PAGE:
Who Really Sparked the Turmoil in Basra?

Who Really Sparked the Turmoil in Basra?

Wednesday, 12 September, 2018 - 10:30
Abdulrahman Al-Rashed
Abdulrahman Al-Rashed is the former general manager of Al-Arabiya television. He is also the former editor-in-chief of Asharq Al-Awsat, and the leading Arabic weekly magazine Al-Majalla. He is also a senior columnist in the daily newspapers Al-Madina and Al-Bilad.
First, let us ask: Who is the most likely beneficiary of the sabotage of security in Basra? In response to Iranian finger-pointing, the Gulf states, including Saudi Arabia, have no interest in such an action and nothing to gain.

In addition to being a neighboring border province whose security is directly linked to the security of the Gulf, Basra is an oil-producing area. If chaos erupts there and disrupts production, prices would rise, which is against the policy of such countries seeking to stabilize prices. The Americans, too, would be hurt if chaos led to a rise in oil prices, as their economy would also be affected.

Thus, the only realistic suspect is the Iranian government, which openly declares that it wants prices to rise to record levels so that chaos will engulf the world’s oil markets. Iran, in fact, sees a price rise as a “weapon of pressure” that could force the West to allow it to export oil and negotiate with it on Tehran’s own terms. Moreover, Iraqi oil companies last month signed a major contract with American oil company Chevron to develop oilfields in Basra Province, provoking anger from Tehran.

Had everyone not been preoccupied with Syria, in particular the situation in Idlib and the big upcoming battle there, Basra — both the city and the province — would have been a focal point of the world’s attention. Twelve of the city’s residents were killed because they protested against the conditions there, including the poor water supply and high pollution. The protests were a natural progression because the people there have been complaining for years about the chaos, the proliferation of militias, violence and unemployment. Now the water supply joins the list because it is no longer suitable even for animal consumption as it is too salty. To make matters even worse, the residents of Basra have suffered terrible heat this summer with little relief as a result of power cuts.

The recent protests, which were harshly and badly dealt with, resulted in the protesters turning against the Iraqi militias affiliated with Iran. They burned down the headquarters of political parties and even targeted the Iranian consulate, which has become, in the eyes of the people of Basra, a symbol of all that is evil in their province. They believe that the water crisis is a result of the siphoning off of shared water from marshlands and border areas until it became scarce and unsuitable for human consumption. Why target the consulate? It is because Iran’s official presence in Basra is much more conspicuous than it is in the rest of Iraq.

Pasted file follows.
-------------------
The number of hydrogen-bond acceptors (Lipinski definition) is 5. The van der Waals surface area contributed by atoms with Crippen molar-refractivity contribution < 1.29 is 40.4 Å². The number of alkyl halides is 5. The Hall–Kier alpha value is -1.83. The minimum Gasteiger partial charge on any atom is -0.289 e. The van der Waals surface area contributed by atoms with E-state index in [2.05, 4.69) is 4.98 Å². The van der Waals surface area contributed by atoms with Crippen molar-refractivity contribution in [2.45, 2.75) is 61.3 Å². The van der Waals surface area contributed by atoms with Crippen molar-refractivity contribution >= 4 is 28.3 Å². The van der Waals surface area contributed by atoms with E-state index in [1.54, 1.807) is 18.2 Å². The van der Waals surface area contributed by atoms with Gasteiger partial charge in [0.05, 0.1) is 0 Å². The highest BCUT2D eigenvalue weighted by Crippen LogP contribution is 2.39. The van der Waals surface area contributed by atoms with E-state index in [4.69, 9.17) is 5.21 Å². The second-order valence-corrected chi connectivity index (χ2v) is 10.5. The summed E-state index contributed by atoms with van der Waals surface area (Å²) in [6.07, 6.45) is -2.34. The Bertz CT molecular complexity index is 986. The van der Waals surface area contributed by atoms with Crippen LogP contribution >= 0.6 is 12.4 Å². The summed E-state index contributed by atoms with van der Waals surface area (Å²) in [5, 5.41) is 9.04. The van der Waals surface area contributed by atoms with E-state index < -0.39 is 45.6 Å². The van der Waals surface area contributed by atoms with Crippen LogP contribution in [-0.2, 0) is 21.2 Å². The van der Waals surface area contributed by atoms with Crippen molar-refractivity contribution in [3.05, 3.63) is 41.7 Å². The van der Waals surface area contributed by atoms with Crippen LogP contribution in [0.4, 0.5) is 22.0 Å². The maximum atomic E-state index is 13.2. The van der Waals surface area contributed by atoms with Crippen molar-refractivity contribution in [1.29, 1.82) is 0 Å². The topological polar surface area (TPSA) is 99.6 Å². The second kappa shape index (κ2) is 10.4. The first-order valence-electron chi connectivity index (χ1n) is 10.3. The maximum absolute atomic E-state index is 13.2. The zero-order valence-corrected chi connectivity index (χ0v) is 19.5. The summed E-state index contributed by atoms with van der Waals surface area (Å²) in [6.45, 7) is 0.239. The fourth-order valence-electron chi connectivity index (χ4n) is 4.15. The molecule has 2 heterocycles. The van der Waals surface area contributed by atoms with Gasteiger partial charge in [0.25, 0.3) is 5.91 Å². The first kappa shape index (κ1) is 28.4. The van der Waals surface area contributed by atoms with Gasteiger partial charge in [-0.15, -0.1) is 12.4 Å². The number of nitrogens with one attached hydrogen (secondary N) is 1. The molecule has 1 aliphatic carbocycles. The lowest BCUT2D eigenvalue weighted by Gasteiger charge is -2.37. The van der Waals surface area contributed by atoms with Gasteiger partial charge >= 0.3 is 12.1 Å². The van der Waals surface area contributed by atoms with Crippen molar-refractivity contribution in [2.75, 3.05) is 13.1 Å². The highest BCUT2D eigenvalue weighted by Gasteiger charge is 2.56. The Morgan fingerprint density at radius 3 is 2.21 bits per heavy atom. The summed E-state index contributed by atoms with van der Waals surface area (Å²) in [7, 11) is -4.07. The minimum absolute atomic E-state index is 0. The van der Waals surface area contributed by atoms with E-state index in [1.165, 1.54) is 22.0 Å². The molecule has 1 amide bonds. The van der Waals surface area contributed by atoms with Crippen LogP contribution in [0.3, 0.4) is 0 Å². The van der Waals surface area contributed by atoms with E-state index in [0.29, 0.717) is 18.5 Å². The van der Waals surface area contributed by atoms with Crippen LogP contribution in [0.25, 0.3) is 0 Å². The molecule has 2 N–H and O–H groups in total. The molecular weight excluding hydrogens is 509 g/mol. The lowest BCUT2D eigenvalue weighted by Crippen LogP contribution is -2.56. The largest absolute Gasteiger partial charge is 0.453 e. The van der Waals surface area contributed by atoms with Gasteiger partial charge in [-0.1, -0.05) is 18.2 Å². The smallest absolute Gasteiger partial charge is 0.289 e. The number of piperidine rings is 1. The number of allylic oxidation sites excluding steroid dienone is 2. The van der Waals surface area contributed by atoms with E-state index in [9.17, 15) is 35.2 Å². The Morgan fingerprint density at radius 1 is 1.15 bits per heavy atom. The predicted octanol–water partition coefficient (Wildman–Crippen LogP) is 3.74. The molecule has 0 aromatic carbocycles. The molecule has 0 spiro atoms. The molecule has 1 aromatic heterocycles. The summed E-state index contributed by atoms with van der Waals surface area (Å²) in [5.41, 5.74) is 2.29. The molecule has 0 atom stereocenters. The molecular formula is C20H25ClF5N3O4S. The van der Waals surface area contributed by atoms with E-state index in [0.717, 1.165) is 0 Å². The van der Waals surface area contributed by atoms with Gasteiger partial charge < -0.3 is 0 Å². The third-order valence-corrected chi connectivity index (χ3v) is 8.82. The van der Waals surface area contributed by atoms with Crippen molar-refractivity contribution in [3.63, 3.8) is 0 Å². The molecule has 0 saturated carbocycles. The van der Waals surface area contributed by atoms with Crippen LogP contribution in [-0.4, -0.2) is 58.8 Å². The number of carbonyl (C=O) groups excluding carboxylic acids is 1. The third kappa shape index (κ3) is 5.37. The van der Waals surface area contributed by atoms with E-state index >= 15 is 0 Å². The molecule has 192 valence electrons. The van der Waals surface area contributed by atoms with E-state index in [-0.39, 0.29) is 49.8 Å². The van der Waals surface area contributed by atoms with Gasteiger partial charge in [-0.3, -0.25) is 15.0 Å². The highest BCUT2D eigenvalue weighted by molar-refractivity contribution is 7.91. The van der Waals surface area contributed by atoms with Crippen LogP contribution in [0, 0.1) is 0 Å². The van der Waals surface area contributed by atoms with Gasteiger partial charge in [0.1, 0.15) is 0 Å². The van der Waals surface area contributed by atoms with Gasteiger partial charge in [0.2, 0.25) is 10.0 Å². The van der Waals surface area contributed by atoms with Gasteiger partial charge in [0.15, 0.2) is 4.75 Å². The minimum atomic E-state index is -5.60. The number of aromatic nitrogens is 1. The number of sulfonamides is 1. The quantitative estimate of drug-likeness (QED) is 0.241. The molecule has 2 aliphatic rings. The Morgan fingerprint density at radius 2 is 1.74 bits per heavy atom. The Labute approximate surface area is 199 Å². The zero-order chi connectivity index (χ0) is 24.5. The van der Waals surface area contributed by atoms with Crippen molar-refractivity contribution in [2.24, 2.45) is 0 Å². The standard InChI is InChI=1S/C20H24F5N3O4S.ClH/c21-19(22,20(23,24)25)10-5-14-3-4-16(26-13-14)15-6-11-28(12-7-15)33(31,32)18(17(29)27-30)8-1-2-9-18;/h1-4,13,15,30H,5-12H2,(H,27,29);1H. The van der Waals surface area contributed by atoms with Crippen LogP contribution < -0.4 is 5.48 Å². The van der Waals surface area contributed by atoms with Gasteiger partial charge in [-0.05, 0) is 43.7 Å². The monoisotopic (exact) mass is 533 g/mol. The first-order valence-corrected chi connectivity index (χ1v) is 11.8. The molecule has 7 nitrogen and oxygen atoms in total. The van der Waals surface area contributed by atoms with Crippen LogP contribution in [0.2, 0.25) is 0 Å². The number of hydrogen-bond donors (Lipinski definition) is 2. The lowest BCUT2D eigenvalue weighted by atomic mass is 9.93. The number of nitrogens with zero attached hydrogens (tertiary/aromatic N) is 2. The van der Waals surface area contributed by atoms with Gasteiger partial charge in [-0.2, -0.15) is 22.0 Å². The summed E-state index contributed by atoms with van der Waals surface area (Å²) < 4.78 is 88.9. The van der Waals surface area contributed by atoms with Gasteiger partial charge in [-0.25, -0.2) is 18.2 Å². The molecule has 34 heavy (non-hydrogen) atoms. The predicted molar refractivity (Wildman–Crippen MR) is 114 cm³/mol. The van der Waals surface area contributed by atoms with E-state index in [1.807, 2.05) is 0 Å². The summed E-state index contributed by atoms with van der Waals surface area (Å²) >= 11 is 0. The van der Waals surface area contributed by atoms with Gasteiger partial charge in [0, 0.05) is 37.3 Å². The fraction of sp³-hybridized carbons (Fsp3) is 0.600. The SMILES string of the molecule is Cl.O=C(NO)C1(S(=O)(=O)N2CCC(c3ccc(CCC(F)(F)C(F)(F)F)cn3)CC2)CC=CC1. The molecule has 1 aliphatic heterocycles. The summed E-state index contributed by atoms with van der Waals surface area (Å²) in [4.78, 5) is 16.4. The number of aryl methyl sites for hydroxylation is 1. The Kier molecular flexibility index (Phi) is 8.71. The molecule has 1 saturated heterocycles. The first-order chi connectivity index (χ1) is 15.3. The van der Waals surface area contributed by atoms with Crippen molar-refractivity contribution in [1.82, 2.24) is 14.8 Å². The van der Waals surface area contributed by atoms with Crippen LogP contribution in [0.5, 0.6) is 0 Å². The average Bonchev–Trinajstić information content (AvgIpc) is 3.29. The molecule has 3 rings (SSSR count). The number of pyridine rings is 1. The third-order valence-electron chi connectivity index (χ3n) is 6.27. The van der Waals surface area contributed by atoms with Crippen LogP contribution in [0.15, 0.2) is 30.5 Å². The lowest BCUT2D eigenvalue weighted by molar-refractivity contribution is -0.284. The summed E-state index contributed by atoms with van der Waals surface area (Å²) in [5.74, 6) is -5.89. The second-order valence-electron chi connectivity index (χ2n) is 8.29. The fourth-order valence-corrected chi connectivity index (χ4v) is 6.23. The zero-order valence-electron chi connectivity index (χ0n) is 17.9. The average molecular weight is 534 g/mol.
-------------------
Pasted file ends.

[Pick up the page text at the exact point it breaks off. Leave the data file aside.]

Salty and polluted water caused the simmering anger of the people, who were already dissatisfied with Iraqi religious political parties and Iran, to boil over. Hostility toward these two targets, especially in Basra, is nothing new. The second-most important city in Iraq, it carried these parties on its shoulders to the government and in return was promised, more than anything else, a better future. But, since the Americans left, the situation in Basra has worsened. Water is just the final straw on a mountain of complaints. The people of Basra have been angered by Iranian militias that turned the city into their own private estate, controlling it with iron and fire.

Basra, where the plains of Mesopotamia end, was until recently the main producer of rice, millet and wheat for the entire region in southern Iraq — but now its people cannot drink from their own water sources as a result of water transfers.

Poor water supplies, like other badly managed services, are a problem in Iraq as a whole, not only in Basra. However, because the province is the government’s “purse,” and is home to the country’s only port, the chaos has scared the government, which is afraid that it might become like the “oil crescent” in Libya. It has also alarmed Iraq’s neighbors, Kuwait and Saudi Arabia.

Rather than exchanging blame and accusations, the Iraqi government must free Basra Province from militias, their weapons and Iranian interventions.

We know that Iran will resist all attempts to be removed from Basra but, given the chaos and protests, the authorities have no option other than to end the old situation and turn the city and the province into a region that provides not only oil to Baghdad, but also stability.

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